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Speeding Up Your PC, Part 5: Getting Secure
September 1, 2012
One of the most dreaded words for any computer user is "malware." Rogue software and infected files can implant bits of code that log keystrokes, spy on activities, slow down searches and snatch financial information. Users can help protect their PC by installing antivirus software, but even this comes with its own set of issues and is not always foolproof.
Speeding Up Your PC, Part 4: Managing Drivers
August 31, 2012
Driver software manages communications between a computer and its system components and peripherals, such as printers, graphic and sound cards, motherboards, game controllers, Bluetooth devices, and other hardware. Driver software acts like a translator, helping a computer's operating system communicate with its hardware, and telling the hardware how to work.
How to Plan a Server-Style Rack for Home Multimedia
August 30, 2012
Wiring your home for multimedia? Dreaming about it? Even if you're using an electrician to pull the CAT 5e cable, it's worth getting involved in the design of the termination -- the rack. The rack is the centralized point within the home where the wiring meets switches, router and so on. The rack will be around a lot longer than the electrician, and you need it to last.
Speeding Up Your PC, Part 3: Getting Crucial Updates
August 25, 2012
Lots of people think that updates aren't really that important. In the past, updating a program often involved implementing small features or fixes that, most of the time, didn't seem worth the bother. While this may still be true for some applications, there's no doubt that updates are crucial for much of the software running on your computer.
Power to the PC: How to Manage Your Laptop's Battery
August 23, 2012
I've written about gadget battery technologies and how to calculate basic battery needs in previous articles like "Juicing Up Your Gadget Battery Power." I've also covered some of the ways to keep yourself charged up on the road with extended battery packs for smaller devices. Continuing this theme of maximizing battery life on your devices, this article addresses specifics related to laptop PC power management.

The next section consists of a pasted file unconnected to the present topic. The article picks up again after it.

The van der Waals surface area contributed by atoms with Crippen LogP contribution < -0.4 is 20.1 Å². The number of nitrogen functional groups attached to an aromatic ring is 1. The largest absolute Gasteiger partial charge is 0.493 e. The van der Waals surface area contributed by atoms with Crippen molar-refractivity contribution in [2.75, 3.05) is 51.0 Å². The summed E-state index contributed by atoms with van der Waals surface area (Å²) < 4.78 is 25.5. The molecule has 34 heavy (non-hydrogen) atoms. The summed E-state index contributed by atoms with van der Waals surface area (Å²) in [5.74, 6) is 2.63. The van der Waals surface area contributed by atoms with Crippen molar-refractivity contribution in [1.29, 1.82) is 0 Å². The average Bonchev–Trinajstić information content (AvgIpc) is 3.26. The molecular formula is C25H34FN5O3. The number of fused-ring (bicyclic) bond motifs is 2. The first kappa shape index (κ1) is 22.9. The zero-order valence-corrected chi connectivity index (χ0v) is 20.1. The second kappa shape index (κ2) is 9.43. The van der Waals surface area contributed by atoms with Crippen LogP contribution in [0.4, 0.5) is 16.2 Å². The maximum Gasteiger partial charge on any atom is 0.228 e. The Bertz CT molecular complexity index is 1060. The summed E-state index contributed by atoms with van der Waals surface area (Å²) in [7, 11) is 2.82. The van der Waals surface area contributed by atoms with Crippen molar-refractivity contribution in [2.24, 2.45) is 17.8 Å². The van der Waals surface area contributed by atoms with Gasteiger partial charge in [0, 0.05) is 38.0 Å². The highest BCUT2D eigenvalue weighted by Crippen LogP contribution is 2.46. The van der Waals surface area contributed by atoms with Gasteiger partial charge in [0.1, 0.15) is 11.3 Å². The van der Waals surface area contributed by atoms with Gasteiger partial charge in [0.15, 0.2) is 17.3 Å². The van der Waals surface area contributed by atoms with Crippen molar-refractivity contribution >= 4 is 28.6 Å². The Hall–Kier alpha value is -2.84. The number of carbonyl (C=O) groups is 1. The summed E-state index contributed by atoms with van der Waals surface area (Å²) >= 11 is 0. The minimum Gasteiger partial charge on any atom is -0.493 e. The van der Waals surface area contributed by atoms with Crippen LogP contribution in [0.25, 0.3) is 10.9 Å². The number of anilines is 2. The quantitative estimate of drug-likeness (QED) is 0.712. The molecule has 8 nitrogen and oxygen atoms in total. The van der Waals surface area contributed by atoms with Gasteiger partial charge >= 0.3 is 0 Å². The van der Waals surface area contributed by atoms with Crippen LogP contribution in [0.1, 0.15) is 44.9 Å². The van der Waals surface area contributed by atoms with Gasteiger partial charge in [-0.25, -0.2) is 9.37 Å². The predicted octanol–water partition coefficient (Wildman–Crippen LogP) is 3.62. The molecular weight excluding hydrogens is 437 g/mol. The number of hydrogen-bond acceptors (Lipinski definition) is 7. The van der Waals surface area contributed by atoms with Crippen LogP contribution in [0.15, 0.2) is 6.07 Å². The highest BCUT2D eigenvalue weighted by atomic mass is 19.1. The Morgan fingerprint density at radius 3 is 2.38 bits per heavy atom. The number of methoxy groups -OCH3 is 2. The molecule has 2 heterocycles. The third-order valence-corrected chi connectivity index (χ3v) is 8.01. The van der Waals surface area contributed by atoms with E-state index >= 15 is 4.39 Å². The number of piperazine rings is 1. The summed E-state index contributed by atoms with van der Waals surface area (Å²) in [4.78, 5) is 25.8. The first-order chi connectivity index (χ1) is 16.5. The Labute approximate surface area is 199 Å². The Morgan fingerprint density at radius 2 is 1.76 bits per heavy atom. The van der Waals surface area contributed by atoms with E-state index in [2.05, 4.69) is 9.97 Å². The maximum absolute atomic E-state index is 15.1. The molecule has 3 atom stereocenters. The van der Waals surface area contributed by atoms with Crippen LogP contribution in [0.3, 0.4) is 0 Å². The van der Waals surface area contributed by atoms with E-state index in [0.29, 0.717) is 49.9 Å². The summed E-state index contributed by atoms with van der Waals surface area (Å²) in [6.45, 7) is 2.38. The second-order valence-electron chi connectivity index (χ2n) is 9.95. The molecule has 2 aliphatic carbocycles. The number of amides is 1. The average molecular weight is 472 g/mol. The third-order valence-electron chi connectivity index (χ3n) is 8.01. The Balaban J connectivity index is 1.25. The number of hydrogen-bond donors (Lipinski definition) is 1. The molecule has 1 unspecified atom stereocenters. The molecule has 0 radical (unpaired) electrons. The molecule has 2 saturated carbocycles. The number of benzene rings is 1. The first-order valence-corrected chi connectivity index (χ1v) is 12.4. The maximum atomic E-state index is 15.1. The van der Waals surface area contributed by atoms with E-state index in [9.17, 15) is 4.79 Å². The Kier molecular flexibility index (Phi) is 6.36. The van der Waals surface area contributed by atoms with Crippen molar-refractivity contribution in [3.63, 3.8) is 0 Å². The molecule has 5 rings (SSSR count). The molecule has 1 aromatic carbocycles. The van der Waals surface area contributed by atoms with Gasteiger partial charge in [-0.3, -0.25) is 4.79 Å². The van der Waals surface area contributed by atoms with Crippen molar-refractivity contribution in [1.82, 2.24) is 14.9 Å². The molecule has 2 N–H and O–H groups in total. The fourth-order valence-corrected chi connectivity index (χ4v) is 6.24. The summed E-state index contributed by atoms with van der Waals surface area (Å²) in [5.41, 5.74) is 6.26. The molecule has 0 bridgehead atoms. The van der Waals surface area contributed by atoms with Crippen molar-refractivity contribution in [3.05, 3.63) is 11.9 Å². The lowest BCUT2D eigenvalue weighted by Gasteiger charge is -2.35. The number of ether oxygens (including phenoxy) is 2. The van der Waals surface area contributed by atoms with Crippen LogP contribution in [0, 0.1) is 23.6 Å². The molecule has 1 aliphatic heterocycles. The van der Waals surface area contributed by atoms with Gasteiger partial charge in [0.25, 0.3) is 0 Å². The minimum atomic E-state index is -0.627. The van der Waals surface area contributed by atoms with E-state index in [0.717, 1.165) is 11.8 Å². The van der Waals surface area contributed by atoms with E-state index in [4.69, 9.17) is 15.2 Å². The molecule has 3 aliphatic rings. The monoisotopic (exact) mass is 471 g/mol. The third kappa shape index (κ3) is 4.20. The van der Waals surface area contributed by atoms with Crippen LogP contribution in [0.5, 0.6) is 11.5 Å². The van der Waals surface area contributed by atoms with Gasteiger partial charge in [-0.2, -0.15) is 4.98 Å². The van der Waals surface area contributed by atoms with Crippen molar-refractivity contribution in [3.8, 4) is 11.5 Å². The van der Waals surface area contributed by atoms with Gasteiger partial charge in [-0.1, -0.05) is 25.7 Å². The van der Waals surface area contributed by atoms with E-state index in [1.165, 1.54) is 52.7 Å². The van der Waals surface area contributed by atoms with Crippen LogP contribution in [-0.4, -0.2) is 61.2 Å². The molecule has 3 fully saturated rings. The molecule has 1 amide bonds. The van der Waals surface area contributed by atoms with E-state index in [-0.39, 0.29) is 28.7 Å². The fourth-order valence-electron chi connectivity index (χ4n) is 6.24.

High-Tech Flashlights Could Turn You Into a Collector
August 16, 2012
Significant advances in LED technology mean it's now possible to create light approaching that of a car headlamp with just a handheld device. If you're in the market for one of these advanced flashlights, you're going to see one word continually appear in the product descriptions. That word is "Cree."
Disaster Prep: Picking Up TV Broadcasts When Stuff Hits the Fan
August 9, 2012
As these dog days ramp up for hurricane season in the east, and wildfire season in the west, it's worth taking a look at ways to gather information that can help you decide when to evacuate, keep tabs on what's going on back at home, and find out when it's safe to return.
Juicing Up Your Gadget Battery Power
August 2, 2012
I've written about keeping your devices powered while on the road before, and looked at techniques to reduce draw. I also took a broad-brush look at different technologies, like battery packs and solar. Now I'm going to explain how to choose the right rechargeable battery, called a "secondary cell"; and choose the right technology, like solar, to increase your time between battery charges.
Pulling a Wireless Signal Out of Thin Air
July 26, 2012
A cruel fact of life is that mobile operators have a vested interest in building out their networks in areas where there are customers, not where there aren't any. Those towers are expensive, and they want a return. Unfortunately, that means those of us who enjoy puttering around the vast open spaces that make up most of the United States can't get a signal.
Ratcheting Up Your Web-Browsing Privacy
July 19, 2012
I've never taken that much notice of my privacy, or lack of, as I've been surfing the Web. However, after recent, obviously targeted advertising directed at me, where the ads blatantly reflected some product research I had just performed, I decided to investigate. Innocuous focused advertising, which can be informative, can simply feel like a violation. Other intrusions can be downright dangerous.